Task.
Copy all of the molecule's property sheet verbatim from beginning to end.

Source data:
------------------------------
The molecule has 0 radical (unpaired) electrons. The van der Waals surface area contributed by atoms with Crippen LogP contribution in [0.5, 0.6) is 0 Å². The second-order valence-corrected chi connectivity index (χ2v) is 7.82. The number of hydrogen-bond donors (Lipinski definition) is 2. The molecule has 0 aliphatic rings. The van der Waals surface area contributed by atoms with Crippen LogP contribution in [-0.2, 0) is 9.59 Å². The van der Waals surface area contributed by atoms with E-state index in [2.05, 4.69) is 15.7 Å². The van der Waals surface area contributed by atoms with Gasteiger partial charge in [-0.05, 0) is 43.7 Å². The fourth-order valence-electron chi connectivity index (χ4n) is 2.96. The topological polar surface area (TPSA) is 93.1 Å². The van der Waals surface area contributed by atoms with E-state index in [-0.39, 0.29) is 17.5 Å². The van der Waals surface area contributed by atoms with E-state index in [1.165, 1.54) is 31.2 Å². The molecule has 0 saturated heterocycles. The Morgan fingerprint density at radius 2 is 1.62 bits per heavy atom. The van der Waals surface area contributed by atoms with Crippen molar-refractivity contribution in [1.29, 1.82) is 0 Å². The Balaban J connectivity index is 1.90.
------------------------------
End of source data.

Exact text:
The molecule has 0 radical (unpaired) electrons. The van der Waals surface area contributed by atoms with Crippen LogP contribution in [0.5, 0.6) is 0 Å². The second-order valence-corrected chi connectivity index (χ2v) is 7.82. The number of hydrogen-bond donors (Lipinski definition) is 2. The molecule has 0 aliphatic rings. The van der Waals surface area contributed by atoms with Crippen LogP contribution in [-0.2, 0) is 9.59 Å². The van der Waals surface area contributed by atoms with E-state index in [2.05, 4.69) is 15.7 Å². The van der Waals surface area contributed by atoms with Gasteiger partial charge in [-0.05, 0) is 43.7 Å². The fourth-order valence-electron chi connectivity index (χ4n) is 2.96. The topological polar surface area (TPSA) is 93.1 Å². The van der Waals surface area contributed by atoms with E-state index in [-0.39, 0.29) is 17.5 Å². The van der Waals surface area contributed by atoms with E-state index in [1.165, 1.54) is 31.2 Å². The molecule has 0 saturated heterocycles. The Morgan fingerprint density at radius 2 is 1.62 bits per heavy atom. The van der Waals surface area contributed by atoms with Crippen molar-refractivity contribution in [1.29, 1.82) is 0 Å². The Balaban J connectivity index is 1.90.